Senior projects have various similarities and differences
By Hannah Benson, ’15
Capstone. It’s the word that sends a shiver down the spine of even the bravest senior.
Most of us know that Capstone revolves around answering a carefully-worded essential question formed by the student. Over the course of senior year, students collaborate with a “mentor,” write a Position Paper and present their final product to a group of teachers and fellow seniors. If a student falls behind the incremental deadlines set by teachers, their open lunch and study hall privileges are revoked.
Capstone Director and senior Language Arts teacher Diane Haddad believes Capstone will have varying levels of difficulty depending on the student’s interests.
“The Senior Capstone Project is multi-faceted and therefore different students will find different parts difficult depending on their interests,” Haddad said. “Some students find the research and academic writing interesting [and] some find the opportunity for creativity that the product offers interesting.”
Students have five Capstone release days: three are preordained by the school and two are chosen by the student.
Capstone is a graduation requirement for students. Students must achieve a 70 percent or above on each of the three components (Position Paper, Portfolio and Presentation) to graduate.
Senior Catt Perry, who is hosting a digital art exhibit for her project, says Capstone is more difficult than she imagined it would be.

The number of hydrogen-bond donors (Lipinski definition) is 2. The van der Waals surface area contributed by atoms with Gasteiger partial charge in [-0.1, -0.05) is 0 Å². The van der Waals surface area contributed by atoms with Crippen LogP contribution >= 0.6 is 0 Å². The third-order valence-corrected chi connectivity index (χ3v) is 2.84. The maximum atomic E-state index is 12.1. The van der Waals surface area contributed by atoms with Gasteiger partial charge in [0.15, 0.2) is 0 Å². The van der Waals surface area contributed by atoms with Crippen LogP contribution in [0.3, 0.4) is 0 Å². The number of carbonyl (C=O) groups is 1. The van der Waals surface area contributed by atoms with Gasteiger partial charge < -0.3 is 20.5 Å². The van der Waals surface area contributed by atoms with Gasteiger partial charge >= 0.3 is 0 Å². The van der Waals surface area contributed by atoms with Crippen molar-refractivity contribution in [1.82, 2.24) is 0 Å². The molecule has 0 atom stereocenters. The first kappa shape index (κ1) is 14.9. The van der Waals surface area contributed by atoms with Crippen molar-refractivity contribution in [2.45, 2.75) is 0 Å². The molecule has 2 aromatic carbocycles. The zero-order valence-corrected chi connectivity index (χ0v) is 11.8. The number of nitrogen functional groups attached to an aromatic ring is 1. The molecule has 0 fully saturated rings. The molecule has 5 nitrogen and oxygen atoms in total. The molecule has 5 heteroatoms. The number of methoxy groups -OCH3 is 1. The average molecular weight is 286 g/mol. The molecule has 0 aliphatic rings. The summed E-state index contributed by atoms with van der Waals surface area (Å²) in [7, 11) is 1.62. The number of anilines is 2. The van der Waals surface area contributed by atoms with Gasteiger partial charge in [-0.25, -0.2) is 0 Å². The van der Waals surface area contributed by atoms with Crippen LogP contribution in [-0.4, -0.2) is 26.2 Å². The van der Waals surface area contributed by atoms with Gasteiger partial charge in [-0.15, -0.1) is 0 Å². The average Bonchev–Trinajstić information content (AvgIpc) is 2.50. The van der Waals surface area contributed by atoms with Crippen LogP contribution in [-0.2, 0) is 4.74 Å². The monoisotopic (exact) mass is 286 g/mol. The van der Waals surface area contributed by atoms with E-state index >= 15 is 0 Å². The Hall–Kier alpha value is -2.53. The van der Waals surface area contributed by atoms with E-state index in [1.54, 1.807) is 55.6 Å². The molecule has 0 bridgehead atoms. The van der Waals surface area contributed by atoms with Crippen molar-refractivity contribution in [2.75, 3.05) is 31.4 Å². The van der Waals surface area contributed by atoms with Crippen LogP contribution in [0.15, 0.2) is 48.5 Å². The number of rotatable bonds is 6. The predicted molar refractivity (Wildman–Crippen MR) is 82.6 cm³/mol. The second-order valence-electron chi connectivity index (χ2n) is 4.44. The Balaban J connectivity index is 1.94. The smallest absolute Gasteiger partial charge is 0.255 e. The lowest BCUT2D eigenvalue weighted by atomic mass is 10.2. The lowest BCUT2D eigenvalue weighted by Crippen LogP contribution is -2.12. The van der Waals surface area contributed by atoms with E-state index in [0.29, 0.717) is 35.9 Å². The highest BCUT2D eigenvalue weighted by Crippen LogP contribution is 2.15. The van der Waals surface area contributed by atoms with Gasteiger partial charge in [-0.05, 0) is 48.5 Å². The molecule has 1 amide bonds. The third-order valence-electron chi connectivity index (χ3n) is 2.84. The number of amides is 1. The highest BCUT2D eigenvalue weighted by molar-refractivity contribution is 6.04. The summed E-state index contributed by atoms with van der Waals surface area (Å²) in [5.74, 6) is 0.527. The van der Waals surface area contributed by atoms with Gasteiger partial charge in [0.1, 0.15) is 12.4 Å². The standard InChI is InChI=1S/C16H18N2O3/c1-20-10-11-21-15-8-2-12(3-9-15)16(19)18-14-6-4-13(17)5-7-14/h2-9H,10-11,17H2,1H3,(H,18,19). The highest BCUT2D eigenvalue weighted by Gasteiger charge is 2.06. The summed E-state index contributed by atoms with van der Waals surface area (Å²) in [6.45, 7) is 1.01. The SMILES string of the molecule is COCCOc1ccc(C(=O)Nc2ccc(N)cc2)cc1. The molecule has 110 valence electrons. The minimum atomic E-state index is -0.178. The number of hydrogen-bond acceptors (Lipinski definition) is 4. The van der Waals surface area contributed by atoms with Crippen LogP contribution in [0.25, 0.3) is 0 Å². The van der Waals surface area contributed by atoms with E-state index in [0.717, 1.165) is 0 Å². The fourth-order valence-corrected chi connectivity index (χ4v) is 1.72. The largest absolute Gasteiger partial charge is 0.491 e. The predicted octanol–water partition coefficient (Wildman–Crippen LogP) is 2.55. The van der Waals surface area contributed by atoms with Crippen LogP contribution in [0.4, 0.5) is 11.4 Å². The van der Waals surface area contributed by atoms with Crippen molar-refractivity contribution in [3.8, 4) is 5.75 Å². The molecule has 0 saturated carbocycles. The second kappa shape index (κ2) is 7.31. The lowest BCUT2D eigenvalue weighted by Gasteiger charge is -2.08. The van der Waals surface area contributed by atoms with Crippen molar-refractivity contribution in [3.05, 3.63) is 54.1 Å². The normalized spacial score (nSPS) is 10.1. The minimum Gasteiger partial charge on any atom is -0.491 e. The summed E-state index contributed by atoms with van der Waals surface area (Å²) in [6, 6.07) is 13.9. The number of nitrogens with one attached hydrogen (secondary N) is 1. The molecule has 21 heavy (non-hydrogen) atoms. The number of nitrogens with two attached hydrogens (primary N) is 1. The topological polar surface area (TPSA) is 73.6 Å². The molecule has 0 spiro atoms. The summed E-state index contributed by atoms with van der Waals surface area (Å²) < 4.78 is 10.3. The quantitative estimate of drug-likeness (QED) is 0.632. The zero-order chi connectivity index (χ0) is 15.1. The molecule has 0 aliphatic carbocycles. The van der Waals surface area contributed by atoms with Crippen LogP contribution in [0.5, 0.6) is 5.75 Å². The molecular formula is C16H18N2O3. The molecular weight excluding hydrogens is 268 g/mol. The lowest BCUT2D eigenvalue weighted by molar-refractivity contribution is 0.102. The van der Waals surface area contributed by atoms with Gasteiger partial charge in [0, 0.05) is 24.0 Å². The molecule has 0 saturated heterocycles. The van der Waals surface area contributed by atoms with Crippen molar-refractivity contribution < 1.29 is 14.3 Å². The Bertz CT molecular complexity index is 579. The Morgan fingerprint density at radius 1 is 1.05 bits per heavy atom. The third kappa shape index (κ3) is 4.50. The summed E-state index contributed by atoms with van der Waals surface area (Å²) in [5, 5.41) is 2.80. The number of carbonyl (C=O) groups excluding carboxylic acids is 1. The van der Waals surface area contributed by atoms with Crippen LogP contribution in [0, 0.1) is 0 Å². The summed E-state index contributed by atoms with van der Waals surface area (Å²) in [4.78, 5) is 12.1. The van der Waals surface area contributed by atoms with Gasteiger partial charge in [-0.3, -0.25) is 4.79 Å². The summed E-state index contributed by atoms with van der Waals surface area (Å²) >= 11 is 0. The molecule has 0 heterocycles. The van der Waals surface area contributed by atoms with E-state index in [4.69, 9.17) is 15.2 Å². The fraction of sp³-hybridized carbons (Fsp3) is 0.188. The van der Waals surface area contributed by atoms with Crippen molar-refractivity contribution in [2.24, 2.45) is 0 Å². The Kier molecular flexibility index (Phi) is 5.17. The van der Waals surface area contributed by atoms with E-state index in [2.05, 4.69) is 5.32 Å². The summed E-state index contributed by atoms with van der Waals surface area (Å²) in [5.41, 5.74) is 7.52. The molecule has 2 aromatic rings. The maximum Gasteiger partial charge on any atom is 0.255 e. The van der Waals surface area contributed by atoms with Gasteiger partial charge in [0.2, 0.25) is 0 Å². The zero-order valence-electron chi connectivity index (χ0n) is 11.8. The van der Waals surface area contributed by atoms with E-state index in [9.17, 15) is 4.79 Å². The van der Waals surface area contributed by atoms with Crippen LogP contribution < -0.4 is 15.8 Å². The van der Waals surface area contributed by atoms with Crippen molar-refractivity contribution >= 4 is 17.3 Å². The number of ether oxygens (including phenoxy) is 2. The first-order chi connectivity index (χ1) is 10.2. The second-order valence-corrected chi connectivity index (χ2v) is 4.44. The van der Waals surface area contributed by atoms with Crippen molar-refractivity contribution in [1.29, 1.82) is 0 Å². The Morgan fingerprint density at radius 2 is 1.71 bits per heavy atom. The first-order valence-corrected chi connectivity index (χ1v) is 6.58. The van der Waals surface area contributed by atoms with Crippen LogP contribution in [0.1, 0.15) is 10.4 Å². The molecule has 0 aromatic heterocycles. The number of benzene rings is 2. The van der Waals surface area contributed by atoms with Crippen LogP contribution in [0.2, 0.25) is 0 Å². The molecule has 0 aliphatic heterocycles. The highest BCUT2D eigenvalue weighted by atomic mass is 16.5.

“I’ve spent a lot more time on it than I was ever planning to,” Perry said. “I’ve actually really loved Capstone, but it does take a lot of work…. Just don’t procrastinate doing things. You have to keep in mind that you also have a lot of schoolwork going on. Capstone is an additional thing thrown at you.”
IB Extended Essay
Fewer students have to worry about the Extended Essay, the cornerstone of the IB Diploma Programme. Like Capstone, the Extended Essay answers a research question and delves deeply into a topic selected by the student. Unlike Capstone, the topic is chosen from a list of approved Diploma Programme subjects and relates to a subject the student is studying in school.
IB Coordinator Cynthia Ballheim helps advise and counsel IB students on issues that range from scheduling classes to narrowing down a research question.
“Finding a topic… is the hardest thing,” Ballheim said. “It takes people forever to do that because if you choose something that you’re not interested in, it’s going to make writing the essay a drudgery. You want to be able to sustain [interest] over time.”
Many diploma students start comtemplating the subject of their Extended Essay in the spring of their junior year. During senior year, they will log 40 work hours and write an essay of a maxiumum of 4,000 words.
Students are assigned a supervisor who works in their chosen subject area. The supervisor’s role is to help the student research and refine their original question, as well as to report any other malpractice to the IB Committee. Final Extended Essays must internally cite sources and contain, at the end, a transcript of a reflective interview with Ballheim. Each component is graded separately on the IB grading scale.
Ballheim believes the Extended Essay process helps IB students stand out in college.
“Most students will have to write lots of papers when they’re in college,” Ballheim said. “The first time they’re assigned a paper in college, they may have students who are their roommates or in classes with them who say they’ve never done a paper like that before and it scares them.”